The Yorkshire Ripper's reign of terror
DAILY MAIL online.
01 June 2006
This is a timeline of events in the case of the Yorkshire Ripper:Summer 1975: Peter Sutcliffe begins attacking women, two in Keighley and one in Halifax. All three survive and police do not link the attacks.
October 30, 1975: Sutcliffe carries out his first fatal attack on Wilma McCann, a 28-year-old prostitute from the Chapeltown district of Leeds.
January 20, 1976: He murders Emily Jackson, 42, from Leeds, battering her with a hammer and stabbing her with a screwdriver.
February 5, 1977: He kills Irene Richardson, 28, another prostitute from Leeds.
April 23, 1977: Sutcliffe strikes for the first time in his home town of Bradford, murdering 32-year-old Patricia Atkinson.
June 26, 1977: The case comes to the attention of the national press after Sutcliffe murders Jayne MacDonald, a 16-year-old shop assistant. The murder, and the realisation that a serial killer is on the loose in Yorkshire, shocks the country. The attacker is dubbed the Yorkshire Ripper by the press, and West Yorkshire Chief Constable Ronald Gregory appoints his most senior detective, Assistant Chief Constable George Oldfield, to investigate the murders.
October 1, 1977: Sutcliffe chooses Manchester for his next attack - on Jean Jordan, 20. He dumps her body on an allotment and throws her bag, containing a brand-new £5 note he gave her, into nearby shrubs. Police find the bag and trace the serial number on the note back to the payroll of Yorkshire hauliers T and W H Clark, who employ Peter Sutcliffe. Sutcliffe is interviewed by police but provides an alibi placing him at a party.
January 21 to May 16, 1978: Sutcliffe murders three prostitutes - Yvonne Pearson, 21, from Bradford; Helen Rytka, 18, from Huddersfield, and 40-year-old Vera Millward from Manchester.
April 4, 1979: Sutcliffe kills Halifax Building Society clerk Josephine Whitaker, 19.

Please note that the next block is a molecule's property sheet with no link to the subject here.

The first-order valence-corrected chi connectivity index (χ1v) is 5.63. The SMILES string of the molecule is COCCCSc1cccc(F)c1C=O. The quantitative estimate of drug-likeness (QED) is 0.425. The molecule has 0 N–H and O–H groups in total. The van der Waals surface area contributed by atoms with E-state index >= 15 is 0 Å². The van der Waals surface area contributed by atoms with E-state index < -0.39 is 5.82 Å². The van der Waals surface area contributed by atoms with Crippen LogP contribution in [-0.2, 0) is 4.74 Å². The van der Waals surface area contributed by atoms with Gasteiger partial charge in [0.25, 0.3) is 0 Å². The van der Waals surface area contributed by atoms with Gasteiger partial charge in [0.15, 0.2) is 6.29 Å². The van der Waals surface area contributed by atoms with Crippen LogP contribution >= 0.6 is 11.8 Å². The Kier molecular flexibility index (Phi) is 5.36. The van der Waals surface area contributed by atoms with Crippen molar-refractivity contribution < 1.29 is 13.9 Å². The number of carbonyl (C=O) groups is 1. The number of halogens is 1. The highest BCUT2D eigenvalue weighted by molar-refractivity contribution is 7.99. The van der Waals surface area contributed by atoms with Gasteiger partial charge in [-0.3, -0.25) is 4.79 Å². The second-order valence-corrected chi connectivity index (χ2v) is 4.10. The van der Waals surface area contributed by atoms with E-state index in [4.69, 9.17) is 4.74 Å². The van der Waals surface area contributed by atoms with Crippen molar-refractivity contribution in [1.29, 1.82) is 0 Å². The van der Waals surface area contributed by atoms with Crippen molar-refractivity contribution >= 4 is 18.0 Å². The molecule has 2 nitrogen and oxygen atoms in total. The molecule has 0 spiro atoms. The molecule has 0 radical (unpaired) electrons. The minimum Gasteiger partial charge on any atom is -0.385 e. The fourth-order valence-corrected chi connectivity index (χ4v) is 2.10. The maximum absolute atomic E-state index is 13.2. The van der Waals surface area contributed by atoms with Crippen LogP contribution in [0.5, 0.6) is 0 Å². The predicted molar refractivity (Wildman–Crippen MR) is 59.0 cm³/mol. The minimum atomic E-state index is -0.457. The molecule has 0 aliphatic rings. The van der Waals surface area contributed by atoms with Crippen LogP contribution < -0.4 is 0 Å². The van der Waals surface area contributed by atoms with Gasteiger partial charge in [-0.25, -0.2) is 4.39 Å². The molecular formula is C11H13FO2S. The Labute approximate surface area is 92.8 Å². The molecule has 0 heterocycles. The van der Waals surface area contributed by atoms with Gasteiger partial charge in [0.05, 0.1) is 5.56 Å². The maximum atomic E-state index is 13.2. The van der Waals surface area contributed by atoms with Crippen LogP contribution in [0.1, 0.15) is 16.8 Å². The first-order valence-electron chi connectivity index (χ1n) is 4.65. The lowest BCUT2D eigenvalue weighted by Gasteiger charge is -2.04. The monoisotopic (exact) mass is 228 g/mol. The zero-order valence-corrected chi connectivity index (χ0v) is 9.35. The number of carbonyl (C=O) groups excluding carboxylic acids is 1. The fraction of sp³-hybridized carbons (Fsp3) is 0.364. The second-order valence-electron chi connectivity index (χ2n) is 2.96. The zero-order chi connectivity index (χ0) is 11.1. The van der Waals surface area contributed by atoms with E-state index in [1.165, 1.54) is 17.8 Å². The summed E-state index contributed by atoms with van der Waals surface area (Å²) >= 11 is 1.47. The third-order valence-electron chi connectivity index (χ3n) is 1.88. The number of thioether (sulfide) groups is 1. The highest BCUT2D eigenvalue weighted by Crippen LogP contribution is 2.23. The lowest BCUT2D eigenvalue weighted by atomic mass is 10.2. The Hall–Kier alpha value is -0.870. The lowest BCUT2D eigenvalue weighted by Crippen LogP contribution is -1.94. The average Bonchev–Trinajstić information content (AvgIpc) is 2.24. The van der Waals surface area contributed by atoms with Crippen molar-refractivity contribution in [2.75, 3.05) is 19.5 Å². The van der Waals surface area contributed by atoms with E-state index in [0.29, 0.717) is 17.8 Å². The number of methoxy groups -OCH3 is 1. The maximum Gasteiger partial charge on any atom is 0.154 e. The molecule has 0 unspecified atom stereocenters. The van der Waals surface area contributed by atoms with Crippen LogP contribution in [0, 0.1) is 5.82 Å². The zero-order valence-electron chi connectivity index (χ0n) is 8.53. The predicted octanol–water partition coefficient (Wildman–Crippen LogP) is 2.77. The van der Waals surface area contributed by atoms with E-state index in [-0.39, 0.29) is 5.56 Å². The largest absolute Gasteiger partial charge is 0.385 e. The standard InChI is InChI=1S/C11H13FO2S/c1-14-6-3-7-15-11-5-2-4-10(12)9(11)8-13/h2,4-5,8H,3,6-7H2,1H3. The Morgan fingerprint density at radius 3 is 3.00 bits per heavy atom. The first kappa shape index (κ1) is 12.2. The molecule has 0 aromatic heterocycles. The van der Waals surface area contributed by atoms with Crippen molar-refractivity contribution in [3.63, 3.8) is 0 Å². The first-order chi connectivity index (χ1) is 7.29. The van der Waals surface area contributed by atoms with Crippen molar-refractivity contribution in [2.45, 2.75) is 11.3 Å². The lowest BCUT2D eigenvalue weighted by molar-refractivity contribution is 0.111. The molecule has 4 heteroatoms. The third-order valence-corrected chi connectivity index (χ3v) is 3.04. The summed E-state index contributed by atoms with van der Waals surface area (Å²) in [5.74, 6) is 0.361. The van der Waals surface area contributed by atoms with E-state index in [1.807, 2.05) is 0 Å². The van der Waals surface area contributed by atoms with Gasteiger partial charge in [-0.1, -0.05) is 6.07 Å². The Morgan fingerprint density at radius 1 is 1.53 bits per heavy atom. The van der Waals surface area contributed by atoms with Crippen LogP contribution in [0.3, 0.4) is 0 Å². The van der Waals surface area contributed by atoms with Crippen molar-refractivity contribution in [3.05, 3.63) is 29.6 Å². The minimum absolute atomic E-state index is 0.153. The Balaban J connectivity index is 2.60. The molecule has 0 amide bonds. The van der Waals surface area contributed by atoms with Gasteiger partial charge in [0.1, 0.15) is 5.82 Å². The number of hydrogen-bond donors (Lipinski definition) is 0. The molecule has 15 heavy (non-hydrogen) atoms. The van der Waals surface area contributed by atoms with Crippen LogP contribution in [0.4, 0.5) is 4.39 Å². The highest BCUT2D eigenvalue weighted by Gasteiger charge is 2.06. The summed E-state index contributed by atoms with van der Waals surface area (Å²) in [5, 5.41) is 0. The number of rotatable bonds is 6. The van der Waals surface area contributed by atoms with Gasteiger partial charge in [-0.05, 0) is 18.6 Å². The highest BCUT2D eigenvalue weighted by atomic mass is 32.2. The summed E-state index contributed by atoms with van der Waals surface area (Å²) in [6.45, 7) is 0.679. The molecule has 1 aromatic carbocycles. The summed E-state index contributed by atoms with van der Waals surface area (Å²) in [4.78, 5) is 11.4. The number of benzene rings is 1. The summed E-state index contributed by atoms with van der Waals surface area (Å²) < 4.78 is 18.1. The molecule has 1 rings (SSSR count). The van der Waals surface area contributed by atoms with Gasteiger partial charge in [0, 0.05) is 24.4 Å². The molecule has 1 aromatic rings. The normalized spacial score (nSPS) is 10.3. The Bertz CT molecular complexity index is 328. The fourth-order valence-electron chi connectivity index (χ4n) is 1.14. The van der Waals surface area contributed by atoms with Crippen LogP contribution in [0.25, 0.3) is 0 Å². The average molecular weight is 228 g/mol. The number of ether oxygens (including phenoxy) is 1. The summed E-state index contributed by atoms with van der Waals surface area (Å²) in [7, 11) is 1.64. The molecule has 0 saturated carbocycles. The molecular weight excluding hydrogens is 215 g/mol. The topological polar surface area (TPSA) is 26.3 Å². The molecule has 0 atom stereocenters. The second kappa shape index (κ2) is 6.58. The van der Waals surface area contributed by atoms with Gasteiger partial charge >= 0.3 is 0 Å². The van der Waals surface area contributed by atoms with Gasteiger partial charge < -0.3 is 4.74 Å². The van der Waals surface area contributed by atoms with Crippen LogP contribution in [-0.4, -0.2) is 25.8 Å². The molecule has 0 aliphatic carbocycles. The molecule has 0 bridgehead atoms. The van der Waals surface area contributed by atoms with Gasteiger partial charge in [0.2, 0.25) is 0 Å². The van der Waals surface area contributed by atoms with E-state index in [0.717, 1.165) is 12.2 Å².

June 1979: A tape is sent to police by a man calling himself Jack the Ripper, who has already sent a series of hand-written letters from Sunderland. Assistant Chief Constable Oldfield mistakenly decides that these are the work of the Ripper. Wearside Jack, as he becomes known, is pinpointed to the Castletown district of Sunderland by voice experts. Detectives are told they can discount suspects who do not have a Wearside accent.
July 1979: Police interview Sutcliffe for the fifth time. Detective Constables Andrew Laptew and Graham Greenwood are suspicious but their report is filed because his voice and handwriting do not fit the letters and tape.
September 2, 1979: Sutcliffe murders Barbara Leach, 20, in Bradford.
August 20, 1980: The Ripper claims another victim, Marguerite Walls, 47, from Leeds, followed by Jacqueline Hill, 20, a Leeds University student, on November 17.
November 1980: Detective Chief Superintendent James Hobson replaces Oldfield. Hobson downgrades the importance of the Wearside Jack tape and letters.
January 3, 1981: Sutcliffe admits he is the Yorkshire Ripper after police arrest him with a prostitute. Police admit the killer does not have a Wearside accent.
May 22, 1981: Sutcliffe is jailed for life at the Old Bailey. The judge recommends a minimum sentence of 30 years. He is transferred to Broadmoor secure hospital in Berkshire in 1984.
March 21, 2006: John Humble, a former builder, is sentenced to eight years in prison after he admits to being the Yorkshire Ripper hoaxer known as Wearside Jack.
June 1, 2006: A report which has been kept secret for nearly 25 years reveals that Sutcliffe probably committed more crimes than the 13 murders and seven attempted murders for which he was convicted.